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The Ethnic Conflict Research Digest

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Blueprints for a House Divided: The Constitutional Logic of the Yugoslav Conflicts
Robert M. Hayden

Ann Arbor: The University of Michigan Press, 2000
204 pp., Cloth $34.95, ISBN 0472110667



The argument of this clearly written book is that the collapse of the former Yugoslavia and the structure of the resulting conflicts can all be explained as the logical consequences of the adoption of certain constitutional concepts, beginning in the late 1980?s (p. 16). At first glance, Hayden?s treatise implies a legal reductionism that seems to sap the conflict of its politics, in particular the issue of responsibility for acts of violence. Instead, his project is to place that issue at the centre of his argument. Hayden makes a case which, at root, places the political fears, ambitions and motivations of all sides on an equal, ?rational?, footing, and sharply criticises the notion that they were motivated by chaos or irrationality.

The book is divided into two parts, the first dealing with the end of federal Yugoslavia. The heart of his critique is that all constitutional models, from the Croat-Slovene confederal proposal onwards, and therefore, all political arguments about the state, are based on principles of ?constitutional nationalism?, a legal and constitutional structure that privileges one (ethnic) nation over those of any other resident in a particular republic (p.68). His argues that this logic is not ?Balkan? or at all ?alien? to modern European thought, but rather is central to it.

The second part, the bulk of the book, deals with the dissolution of Bosnia and Herzegovina, covering the various forms of constitutional restructuring that has been attempted since 1990. His prognosis for Dayton?s Bosnia (two entities, each based on and manifesting constitutional nationalism) is bleak. He discounts the possibility of a joint state of equal nations and citizens as ?virtually nonexistent?.

The last two chapters of the book merit particular attention. Hayden writes powerfully about the linkages between self-determination and sovereignty. He argues that Bosnia is a manifestation of ?negative sovereignty?; that Dayton squares a vicious circle, accepting the fact of self-determination while pretending that the principle of inviolability of borders has been honoured (pp.151-3). Citing the electoral endorsement of the ethnic state, Hayden skewers the mostly American drafters of this constitution as ?ignoring the necessity of the consent of the governed while proclaiming that [they] are building democracy?(p.154). Here he repeats a theme present throughout his analysis: that the nationalists elected in 1990, and again in 1996, do accurately represent the views of the electorate. However, he ignores an oft-repeated criticism of the electoral process ? that while the choice made by voters in both those periods may have been ?rational? in the narrowest political sense (they chose those whom they felt best defended them in uncertain times), the consequences of the voters? choices were not equally endorsed. A key weakness in his argument, the legitimacy of the nationalist parties, remains unquestioned throughout the book.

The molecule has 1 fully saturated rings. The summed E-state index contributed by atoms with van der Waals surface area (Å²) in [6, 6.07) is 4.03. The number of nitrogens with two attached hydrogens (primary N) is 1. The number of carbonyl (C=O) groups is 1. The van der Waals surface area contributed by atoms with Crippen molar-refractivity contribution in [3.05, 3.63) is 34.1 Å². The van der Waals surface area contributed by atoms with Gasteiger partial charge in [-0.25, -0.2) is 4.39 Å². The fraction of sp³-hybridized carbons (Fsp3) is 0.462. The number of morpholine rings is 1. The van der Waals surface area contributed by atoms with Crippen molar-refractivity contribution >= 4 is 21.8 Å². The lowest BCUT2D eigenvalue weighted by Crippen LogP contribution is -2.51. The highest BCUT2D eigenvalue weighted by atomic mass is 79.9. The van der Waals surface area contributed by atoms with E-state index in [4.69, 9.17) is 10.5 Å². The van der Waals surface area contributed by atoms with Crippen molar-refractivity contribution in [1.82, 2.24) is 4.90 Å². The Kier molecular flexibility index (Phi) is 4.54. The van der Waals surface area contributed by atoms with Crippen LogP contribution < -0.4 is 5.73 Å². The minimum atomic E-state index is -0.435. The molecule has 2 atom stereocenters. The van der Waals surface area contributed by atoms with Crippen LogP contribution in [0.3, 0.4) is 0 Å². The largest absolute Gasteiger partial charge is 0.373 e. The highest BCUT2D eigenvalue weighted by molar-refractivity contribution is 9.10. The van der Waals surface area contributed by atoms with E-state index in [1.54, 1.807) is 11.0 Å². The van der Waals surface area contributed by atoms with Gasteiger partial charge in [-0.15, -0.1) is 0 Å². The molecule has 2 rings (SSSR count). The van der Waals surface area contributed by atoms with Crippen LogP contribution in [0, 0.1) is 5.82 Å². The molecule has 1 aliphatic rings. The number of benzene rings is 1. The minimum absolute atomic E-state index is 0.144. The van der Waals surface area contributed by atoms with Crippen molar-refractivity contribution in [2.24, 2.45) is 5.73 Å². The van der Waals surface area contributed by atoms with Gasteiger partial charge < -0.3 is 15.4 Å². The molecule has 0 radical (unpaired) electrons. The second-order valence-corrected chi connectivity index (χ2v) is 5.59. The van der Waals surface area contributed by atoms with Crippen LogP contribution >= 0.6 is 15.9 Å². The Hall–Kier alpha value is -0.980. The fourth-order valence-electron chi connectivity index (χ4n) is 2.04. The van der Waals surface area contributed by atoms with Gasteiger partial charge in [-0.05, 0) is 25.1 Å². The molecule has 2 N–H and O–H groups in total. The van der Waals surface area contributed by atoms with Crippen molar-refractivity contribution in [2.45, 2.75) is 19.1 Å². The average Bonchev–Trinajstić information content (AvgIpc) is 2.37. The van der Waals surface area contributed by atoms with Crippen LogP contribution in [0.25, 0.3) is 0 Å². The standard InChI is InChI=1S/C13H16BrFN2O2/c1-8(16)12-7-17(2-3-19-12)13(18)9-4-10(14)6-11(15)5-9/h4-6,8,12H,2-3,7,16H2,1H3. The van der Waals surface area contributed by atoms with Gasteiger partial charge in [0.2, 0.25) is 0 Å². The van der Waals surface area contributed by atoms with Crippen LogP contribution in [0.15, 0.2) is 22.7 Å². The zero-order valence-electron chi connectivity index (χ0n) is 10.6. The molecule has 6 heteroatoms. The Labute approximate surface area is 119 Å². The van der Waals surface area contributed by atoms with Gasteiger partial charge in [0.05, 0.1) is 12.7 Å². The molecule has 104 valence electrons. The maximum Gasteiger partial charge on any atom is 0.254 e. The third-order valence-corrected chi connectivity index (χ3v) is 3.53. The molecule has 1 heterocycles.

The final chapter, ?Scholarship and Responsibility?, will irk some readers. Firmly in the role of ?Realist?, he outlines what was lacking in the decisions of Western policy makers in 1991-2: the international recognition of Slovenia, Croatia and especially Bosnia, without acknowledging what the logic that underlined ?constitutional nationalism? would mean (i.e. minorities revolt against the ethnic state, war and eventually ethnic cleansing), was a triumph of wishful thinking about Western liberal democracy and constitutionalism, rather than James Gow?s ?Triumph of the Lack of Will? (p. 164). The book also contains a brief epilogue on NATO?s intervention in Kosovo, placing it in the broader context of the dissolution of Yugoslavia and attacking the notion of humanitarian intervention.

Reading Hayden?s book is a valuable exercise. It is as much his argument on the role of the scholar as it is a constitutional analysis. It is worthwhile engaging with his understanding of that role: to provide the ?facts? that make possible decisions based on Weber?s ethics of responsibility. To do otherwise he claims, is at best na´ve. Readers who have engaged with the former Yugoslavia will challenge the narrowness of that notion, but welcome the sobriety of his assessment of democracy and constitutionality.


Ian Mitchell, University of Wales, Aberystwyth



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